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Reepicheep from Prince Caspian

I’d like rats, if it weren’t for those ghastly tails.

Ugh, those tails–they make me shudder just thinking about them, all scaly and hairless like that!

Why don’t they make rats without tails? Rats without tails would be fine…

And, my personal favorite, from a substitute vet at my excellent clinic: Ok, I admit it. Will Shakespeare (the rat, not the playwright) is just as sweet as a peach and even sort of pretty–I didn’t know rats could have Siamese markings–but I’ve never actually treated a rat. If you can maybe just sort of shield his tail from view, I’ll be able to do a better job here.

Poor unsuspecting, bravely honest (or overtly visceral) speakers. Little do you know that a fundamentalist upbringing has left a residue of evangelistic verve. You are mine, oh sinners in the hands of a rat-loving educator.

Cue the Spiel:

“I know exactly what you mean,” say I, hand gently placed on speakers forearm in sympathetic solidarity, “I used to feel exactly the same way!” (Shift in tone to Lecture Hall setting) “Actually,” pontificates moi, “the rat’s tail is a marvel of engineering.” (Dare I say intelligent design? Nope, don’t go there, my Darwinist friend, or you’ll regret it) “It allows the rat, an animal that can neither sweat nor pant, to thermoregulate in a variety of temperatures, such as those experienced in the wild–you know, the Times Square subway station in July, Taco Bells where the manager has forgotten to turn the heat down for the night, your attic….” (Whoops, how in hell did you wander off into THIS territory, Dovey? Back away from the involuntary shudder response and keep your blasted big mouth where I can see it.)

“Rats also use their tails to balance, much like a wire-walker uses a pole,” I say, back on message at last, “They use it as a counter balance to shift their gravity and, in some instances, for stability–like you’d reach your arm out to make contact with a banister while descending steep stairs with something in your hands. It’s not prehensile, but it almost seems that way sometimes.” (Good job, Dove, you DIDN’T say “like a possum’s tail.” People react even worse to possums than they do to rats!)

“There are actually tailless rats available as pets, but I wouldn’t want one, personally. They have a hard time keeping a steady body temperature, which means they’re much more susceptible to heat exhaustion, and they are not nearly as much fun to watch climbing and playing on ropes and ladders and such. Also, they lack a certain je ne sais quoi, don’t you think? A certain native brio? Remember that scene in Prince Caspian where Reepicheep ( who is clearly a rat and not a mouse, as any 4 year old could tell from his size relative to the other animals in the movie) gets his tail severed in battle, and his warriors are prepared to cut off their own tails rather than bear an honor denied to their leader? A rodent without his tail is a diminished creature.”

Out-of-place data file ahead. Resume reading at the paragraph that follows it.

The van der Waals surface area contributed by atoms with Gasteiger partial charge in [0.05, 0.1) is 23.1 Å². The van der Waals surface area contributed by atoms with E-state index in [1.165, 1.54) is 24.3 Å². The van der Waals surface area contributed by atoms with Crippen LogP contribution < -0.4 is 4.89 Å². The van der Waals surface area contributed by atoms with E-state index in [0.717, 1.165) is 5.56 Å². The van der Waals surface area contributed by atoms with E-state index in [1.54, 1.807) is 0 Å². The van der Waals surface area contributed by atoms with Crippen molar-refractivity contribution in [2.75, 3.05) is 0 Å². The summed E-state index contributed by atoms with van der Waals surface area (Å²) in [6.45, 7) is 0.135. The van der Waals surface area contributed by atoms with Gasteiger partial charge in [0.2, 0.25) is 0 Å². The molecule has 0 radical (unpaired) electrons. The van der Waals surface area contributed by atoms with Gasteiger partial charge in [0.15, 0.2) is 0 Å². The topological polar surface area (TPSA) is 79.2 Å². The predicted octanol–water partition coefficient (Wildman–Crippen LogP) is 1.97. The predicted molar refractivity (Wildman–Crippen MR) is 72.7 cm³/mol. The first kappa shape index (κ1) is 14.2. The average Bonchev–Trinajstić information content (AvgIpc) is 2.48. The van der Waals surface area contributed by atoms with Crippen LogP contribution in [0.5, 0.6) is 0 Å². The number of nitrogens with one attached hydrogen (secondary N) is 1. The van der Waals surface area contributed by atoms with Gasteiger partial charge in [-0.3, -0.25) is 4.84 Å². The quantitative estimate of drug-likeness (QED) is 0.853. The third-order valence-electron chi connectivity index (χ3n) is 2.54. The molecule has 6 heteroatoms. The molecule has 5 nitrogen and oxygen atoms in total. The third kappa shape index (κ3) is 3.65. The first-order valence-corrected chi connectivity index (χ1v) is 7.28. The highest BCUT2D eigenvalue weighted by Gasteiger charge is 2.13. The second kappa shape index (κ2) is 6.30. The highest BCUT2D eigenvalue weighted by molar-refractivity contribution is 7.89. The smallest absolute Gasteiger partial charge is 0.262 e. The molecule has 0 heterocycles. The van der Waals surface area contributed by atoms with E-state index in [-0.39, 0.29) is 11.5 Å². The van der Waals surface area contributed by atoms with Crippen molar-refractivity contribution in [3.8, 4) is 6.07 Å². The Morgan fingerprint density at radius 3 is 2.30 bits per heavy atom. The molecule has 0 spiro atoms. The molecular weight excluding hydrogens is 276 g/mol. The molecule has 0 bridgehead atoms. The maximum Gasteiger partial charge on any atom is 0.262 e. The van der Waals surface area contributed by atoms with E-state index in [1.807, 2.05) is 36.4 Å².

I move on to the money shot: “But have you actually ever felt a rat’s tail? Here, give it a go. Feel how warm it is, how supple and velvety? It’s not actually scaly or hairless at all, is it? Yes, it’s really quite nice, when you think about it.” (smiles encouragingly and hands rat over to previous non-fan, now entranced by sweet face, curious snuffling nose, and endearingly twitchy whiskers) “And look how clean rats are! They constantly groom their tails to keep them at their velvety best. Aren’t they just lovely?”

At this point, it’s all over but the crying. A fan is born. Like so many other biases, the loathing of the rat tail is conceived in ignorance, gestated through segregation and distance, and nurtured by a perceived otherness of the being in question, in a word, bigotry. Haters are so often in reality, though, merely never-met-ers. Isn’t it interesting, for example, that the first serious rat fanciers were Victorian rat catchers? Familiarity breeds admiration, where the noble rat is concerned. To know a rat is to love a rat. Really. Give it a go.

Here’s a really excellent web page that examines many aspects of our amazing little friend,  Rattus norvegicus: http://www.ratbehavior.org/rats.html